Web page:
05 Jan 2022
05 Jan 2022
Status: this preprint is currently under review for the journal AMT.

A Comparative Evaluation of Snowflake Particle Size and Shape Estimation Techniques used by the Precipitation Imaging Package (PIP), Multi-Angle Snowflake Camera (MASC), and Two-Dimensional Video Disdrometer (2DVD)

Charles Nelson Helms1,2, Stephen Joseph Munchak1, Ali Tokay1,3, and Claire Pettersen4 Charles Nelson Helms et al.
  • 1Mesoscale Atmospheric Processes Laboratory, NASA Goddard Space Flight Center, Greenbelt, MD, USA
  • 2NASA Postdoctoral Program—Universities Space Research Association, Columbia, MD, USA
  • 3Joint Center for Earth Systems Technology, University of Maryland, Baltimore County, Baltimore, MD, USA
  • 4Climate and Space Sciences and Engineering Department, University of Michigan, Ann Arbor, MI, USA

Abstract. Measurements of snowflake particle size and shape are important for studying the snow microphysics. While a number of instruments exist that are designed to measure these important parameters, this study focuses on the measurement techniques of three digital video disdrometers: the Precipitation Imaging Package (PIP), the Multi-Angle Snowflake Camera (MASC) and the Two-Dimensional Video Disdrometer (2DVD). To gain a better understanding of the relative strengths and weaknesses of these instruments and to provide a foundation upon which comparisons can be made between studies using data from different instruments, we perform a comparative analysis of the measurement algorithms employed by each of the three instruments by applying the algorithms to snowflake images captured by PIP during the ICEP-POP 2018 field campaign.

Our analysis primarily focuses on the measurements of area, equivalent diameter, and aspect ratio. Our findings indicate that area and equi-area diameter measurements using the 2DVD camera setup should be the most accurate, followed by MASC, which is slightly more accurate than PIP. In terms of the precision of the area and equi-area diameter measurements, however, MASC is considerably more precise than PIP or 2DVD, which provide similar precision once the effects of the PIP image compression algorithm are taken into account. Both PIP and MASC use shape-fitting algorithms to measure aspect ratio. While our analysis of the MASC aspect ratio suggests the measurements are reliable, our findings indicate that both the ellipse and rectangle aspect ratios produced by PIP under-performed considerably due to the shortcomings of the PIP shape-fitting techniques. That said, we also demonstrate that reliable measurements of aspect ratio can be retrieved from PIP by reprocessing the PIP images using either the MASC shape-fitting technique or a tensor-based ellipse-fitting technique. Because of differences in instrument design, 2DVD produces measurements of particle horizontal and vertical extent rather than length and width. Furthermore, the 2DVD measurements of particle horizontal extent can be contaminated by horizontal particle motion. Our findings indicate that, although the correction technique used to remove the horizontal motion contamination performs remarkably well with snowflakes despite being designed for use with rain drops, the 2DVD measurements of particle horizontal extent are potentially unreliable.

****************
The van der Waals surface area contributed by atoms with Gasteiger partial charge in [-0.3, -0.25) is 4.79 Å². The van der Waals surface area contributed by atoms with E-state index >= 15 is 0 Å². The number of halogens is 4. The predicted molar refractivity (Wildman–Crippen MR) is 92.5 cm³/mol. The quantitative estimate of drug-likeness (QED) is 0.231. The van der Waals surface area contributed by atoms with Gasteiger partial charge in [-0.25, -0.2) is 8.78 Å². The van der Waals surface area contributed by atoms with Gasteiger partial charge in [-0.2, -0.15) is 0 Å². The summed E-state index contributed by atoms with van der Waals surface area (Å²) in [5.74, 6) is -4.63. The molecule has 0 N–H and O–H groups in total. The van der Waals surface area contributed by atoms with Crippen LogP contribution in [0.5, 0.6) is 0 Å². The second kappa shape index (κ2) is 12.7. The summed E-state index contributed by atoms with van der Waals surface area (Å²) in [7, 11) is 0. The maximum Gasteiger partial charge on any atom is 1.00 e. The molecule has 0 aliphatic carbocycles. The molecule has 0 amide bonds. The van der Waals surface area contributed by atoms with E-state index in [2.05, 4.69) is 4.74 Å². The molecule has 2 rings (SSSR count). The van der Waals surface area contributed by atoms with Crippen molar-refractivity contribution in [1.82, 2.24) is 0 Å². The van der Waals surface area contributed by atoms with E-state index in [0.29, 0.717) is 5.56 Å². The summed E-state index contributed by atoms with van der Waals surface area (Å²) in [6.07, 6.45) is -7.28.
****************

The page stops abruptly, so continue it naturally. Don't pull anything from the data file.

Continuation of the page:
Charles Nelson Helms et al.

Status: final response (author comments only)

Comment types: AC – author | RC – referee | CC – community | EC – editor | CEC – chief editor | : Report abuse
  • RC1: 'Comment on amt-2021-427', Anonymous Referee #1, 30 Jan 2022
    • AC1: 'Reply on RC1', Charles N. Helms, 25 Apr 2022
  • RC2: 'Comment on amt-2021-427', Anonymous Referee #2, 03 Feb 2022
    • AC2: 'Reply on RC2', Charles N. Helms, 25 Apr 2022
  • RC3: 'Comment on amt-2021-427', Anonymous Referee #3, 03 Feb 2022
    • AC3: 'Reply on RC3', Charles N. Helms, 25 Apr 2022

Charles Nelson Helms et al.

Charles Nelson Helms et al.


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Short summary
This study compares three instruments used to measure snowflake size and shape: PIP, MASC, and 2DVD. Our findings indicate that 2DVD produces the most accurate measures of area, based on resilience to motion blurring, followed by MASC, which is slightly more accurate than PIP. In terms of precision, however, MASC is by far the most accurate due to the high pixel resolution while PIP and 2DVD have similar precision to one another.